Over the last ten years, Ayurvedic medicine has been growing in popularity in North America, due in part to the work of Deepak Chopra, M.D., an Indian doctor, writer, and speaker who has both promoted its abilities, and influenced its use alongside modern-day medicines to help cure cancer. However, most people have not even heard of Ayurvedic medicine, let alone actually used it.
What is Ayurvedic medicine?
Originating from India, Ayurvedic medicine (Ayurveda) has been around for over 5,000 years. It emphasizes on re-establishing the body’s balance through diet, life-style, exercise, and body cleansing; together with the health of the mind, body and spirit – and similar to Chinese medicine, it is a “whole medicine system.” That is to say – it is based on both the theories and methods of preventing and treating health and illness.
How is Ayurvedic medicine prescribed?
In Ayurvedic medicine; it is believed that the tongue may offer certain clues to the areas of the body that may be out of balance (also the skin, lips, nails, and eyes are observed). This will allow for a practitioner to determine a person’s balance of doshas (a person’s individual differences [vata = space and air, kapha = water and earth, and pitta = fire and water]) or metabolic types.
Also the patient’s prakuti (the constitution and essential nature of an individual) is determined to allow focus on restoring the balance of an imbalanced dosha (an imbalanced dosha is believed to interrupt the natural flow of an individual’s prana [vital energy] caused by an impaired digestion due to a build-up of body waste). A method that has been successfully used to cure illnesses for an awful long time.
How is Ayurvedic medicine used to cure cancer?
Today, Ayurvedic medicine is being used to help treat cancer (specifically cervical cancer), where it aims at not just treating the cancer, but also treating its symptoms; together with preventing its spread, and reducing the side-effects that are commonly seen with modern-day medicines.
Different Ayurvedic medicines tackle different areas of an illness. For example: Arogya-Vardhini, Kanchnar-Guggulu, Mahamanjishthadi-Qadha, Punarnavadi-Guggulu, and Triphala-Guggulu, etc., are used to treat local tumors; whereas a type of medicated douche containing Triphala (3-fruits) and Yashtimadkuk (Glycerrhina glabra) is used to treat local ulcerations.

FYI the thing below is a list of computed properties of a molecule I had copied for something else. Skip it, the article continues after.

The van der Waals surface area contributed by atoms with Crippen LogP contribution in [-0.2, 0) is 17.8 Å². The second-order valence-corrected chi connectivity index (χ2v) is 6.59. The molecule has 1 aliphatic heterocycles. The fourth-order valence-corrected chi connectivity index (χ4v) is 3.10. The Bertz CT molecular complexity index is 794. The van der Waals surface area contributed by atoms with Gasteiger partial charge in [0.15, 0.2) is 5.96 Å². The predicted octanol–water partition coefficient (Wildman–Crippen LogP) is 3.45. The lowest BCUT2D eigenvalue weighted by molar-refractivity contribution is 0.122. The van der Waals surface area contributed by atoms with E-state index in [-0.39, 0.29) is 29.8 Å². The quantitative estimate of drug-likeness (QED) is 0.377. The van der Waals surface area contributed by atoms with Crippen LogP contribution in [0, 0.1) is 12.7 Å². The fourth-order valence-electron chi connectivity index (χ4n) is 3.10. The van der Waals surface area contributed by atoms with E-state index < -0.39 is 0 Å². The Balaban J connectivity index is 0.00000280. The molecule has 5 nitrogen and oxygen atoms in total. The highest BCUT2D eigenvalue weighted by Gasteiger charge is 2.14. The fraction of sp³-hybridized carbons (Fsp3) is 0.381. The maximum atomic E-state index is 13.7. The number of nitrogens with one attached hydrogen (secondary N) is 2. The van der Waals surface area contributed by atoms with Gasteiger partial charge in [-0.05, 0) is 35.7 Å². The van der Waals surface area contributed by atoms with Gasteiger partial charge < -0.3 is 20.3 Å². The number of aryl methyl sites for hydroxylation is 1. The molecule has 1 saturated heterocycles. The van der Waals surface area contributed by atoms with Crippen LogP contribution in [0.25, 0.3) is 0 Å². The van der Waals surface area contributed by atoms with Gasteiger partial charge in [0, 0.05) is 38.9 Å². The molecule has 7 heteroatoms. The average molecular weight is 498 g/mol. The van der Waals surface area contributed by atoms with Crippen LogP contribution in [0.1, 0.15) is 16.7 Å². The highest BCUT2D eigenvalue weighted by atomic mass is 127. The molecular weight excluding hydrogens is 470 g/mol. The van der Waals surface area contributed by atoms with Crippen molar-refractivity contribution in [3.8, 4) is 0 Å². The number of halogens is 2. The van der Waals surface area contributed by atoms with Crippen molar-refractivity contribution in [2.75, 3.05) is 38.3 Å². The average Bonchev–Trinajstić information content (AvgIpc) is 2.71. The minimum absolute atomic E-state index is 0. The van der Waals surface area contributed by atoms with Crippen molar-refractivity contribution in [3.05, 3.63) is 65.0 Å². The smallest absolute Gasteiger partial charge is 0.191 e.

Other medicines that act on the rasa, rakta, and mansa dhatus ([tissues] three of the seven tissues that form different organs and body systems) include: Kutk (Picrorrhiza kurroa) and Indrayav (Holharrhina indica), etc., and are used to help prevent the metastases (spread) of cancer to other parts of the body.
Ashwagandha (Withania somnifera), Bala (Sida cordifolia), Nagbala (Sida humilis), and Shatavari (Asparagus racemosus), etc., are used to help improve the immunity of the body; whereas Ashwagandha, Shatavari, Kamadudha-Ras, Shankh-Vati, Laghu-Sutshekhar-Ras, and Vishwa (Zinziber officinale) are used to help either prevent or reduce the side-effects of modern-day medicines.
What success has Ayurvedic medicine had on cervical cancer?
The direct aim of Ayurvedic medicine is to treat the primary cervical tumor, and to prevent any metastases (also to treat metastases that has already taken place [if any]). Patients are administered medicines (some which have specific actions on the uterine and cervix) in high doses to attack the tumor and to act on the lymph and blood tissues which help prevent the metastases.
This high dosage, aggressive, and prolonged treatment (6 – 9 months) does seem to pull many cervical cancer sufferers into a state of remission (the treatment course has been successfully carried out [not meaning the cancer patient is no longer at risk from a recurrence of the disease, or has been cured]) where a noticeable quality of life and an improved survival rate has been documented.
However, there may actually be a certain amount of doubt as to whether Ayurvedic medicine can actually cure cervical cancer completely; although, there are positive indications to show it has a certain amount of ability to cure. As yet, there is still insufficient evidence to either confirm or deny Ayurvedic medicine’s ability to be a suitable contender in the fight against cervical cancer.
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